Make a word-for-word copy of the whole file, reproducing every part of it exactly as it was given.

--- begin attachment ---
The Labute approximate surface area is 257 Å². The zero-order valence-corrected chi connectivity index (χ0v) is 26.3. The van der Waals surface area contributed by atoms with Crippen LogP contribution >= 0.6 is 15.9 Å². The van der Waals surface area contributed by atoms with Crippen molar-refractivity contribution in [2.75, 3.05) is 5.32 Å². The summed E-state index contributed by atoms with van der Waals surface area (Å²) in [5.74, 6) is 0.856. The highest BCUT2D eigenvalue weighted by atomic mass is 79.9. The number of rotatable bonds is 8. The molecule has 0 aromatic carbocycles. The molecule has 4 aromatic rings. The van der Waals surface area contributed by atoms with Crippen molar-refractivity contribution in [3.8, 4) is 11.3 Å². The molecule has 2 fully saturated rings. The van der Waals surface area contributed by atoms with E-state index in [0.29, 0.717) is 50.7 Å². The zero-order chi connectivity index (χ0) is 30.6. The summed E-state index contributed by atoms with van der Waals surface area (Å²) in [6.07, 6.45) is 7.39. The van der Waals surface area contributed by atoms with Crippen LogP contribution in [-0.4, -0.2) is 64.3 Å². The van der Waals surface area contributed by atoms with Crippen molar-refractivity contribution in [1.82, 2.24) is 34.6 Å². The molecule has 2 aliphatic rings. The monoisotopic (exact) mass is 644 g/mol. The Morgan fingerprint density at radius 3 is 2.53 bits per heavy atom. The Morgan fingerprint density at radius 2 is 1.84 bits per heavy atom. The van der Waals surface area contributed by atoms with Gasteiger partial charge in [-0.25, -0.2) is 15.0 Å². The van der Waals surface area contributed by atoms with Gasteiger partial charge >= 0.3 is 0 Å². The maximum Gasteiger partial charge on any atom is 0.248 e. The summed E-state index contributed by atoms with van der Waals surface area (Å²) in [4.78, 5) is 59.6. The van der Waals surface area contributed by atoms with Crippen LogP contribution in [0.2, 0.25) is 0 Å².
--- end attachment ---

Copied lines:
The Labute approximate surface area is 257 Å². The zero-order valence-corrected chi connectivity index (χ0v) is 26.3. The van der Waals surface area contributed by atoms with Crippen LogP contribution >= 0.6 is 15.9 Å². The van der Waals surface area contributed by atoms with Crippen molar-refractivity contribution in [2.75, 3.05) is 5.32 Å². The summed E-state index contributed by atoms with van der Waals surface area (Å²) in [5.74, 6) is 0.856. The highest BCUT2D eigenvalue weighted by atomic mass is 79.9. The number of rotatable bonds is 8. The molecule has 0 aromatic carbocycles. The molecule has 4 aromatic rings. The van der Waals surface area contributed by atoms with Crippen molar-refractivity contribution in [3.8, 4) is 11.3 Å². The molecule has 2 fully saturated rings. The van der Waals surface area contributed by atoms with E-state index in [0.29, 0.717) is 50.7 Å². The zero-order chi connectivity index (χ0) is 30.6. The summed E-state index contributed by atoms with van der Waals surface area (Å²) in [6.07, 6.45) is 7.39. The van der Waals surface area contributed by atoms with Crippen LogP contribution in [-0.4, -0.2) is 64.3 Å². The van der Waals surface area contributed by atoms with Crippen molar-refractivity contribution in [1.82, 2.24) is 34.6 Å². The molecule has 2 aliphatic rings. The monoisotopic (exact) mass is 644 g/mol. The Morgan fingerprint density at radius 3 is 2.53 bits per heavy atom. The Morgan fingerprint density at radius 2 is 1.84 bits per heavy atom. The van der Waals surface area contributed by atoms with Gasteiger partial charge in [-0.25, -0.2) is 15.0 Å². The van der Waals surface area contributed by atoms with Gasteiger partial charge >= 0.3 is 0 Å². The maximum Gasteiger partial charge on any atom is 0.248 e. The summed E-state index contributed by atoms with van der Waals surface area (Å²) in [4.78, 5) is 59.6. The van der Waals surface area contributed by atoms with Crippen LogP contribution in [0.2, 0.25) is 0 Å².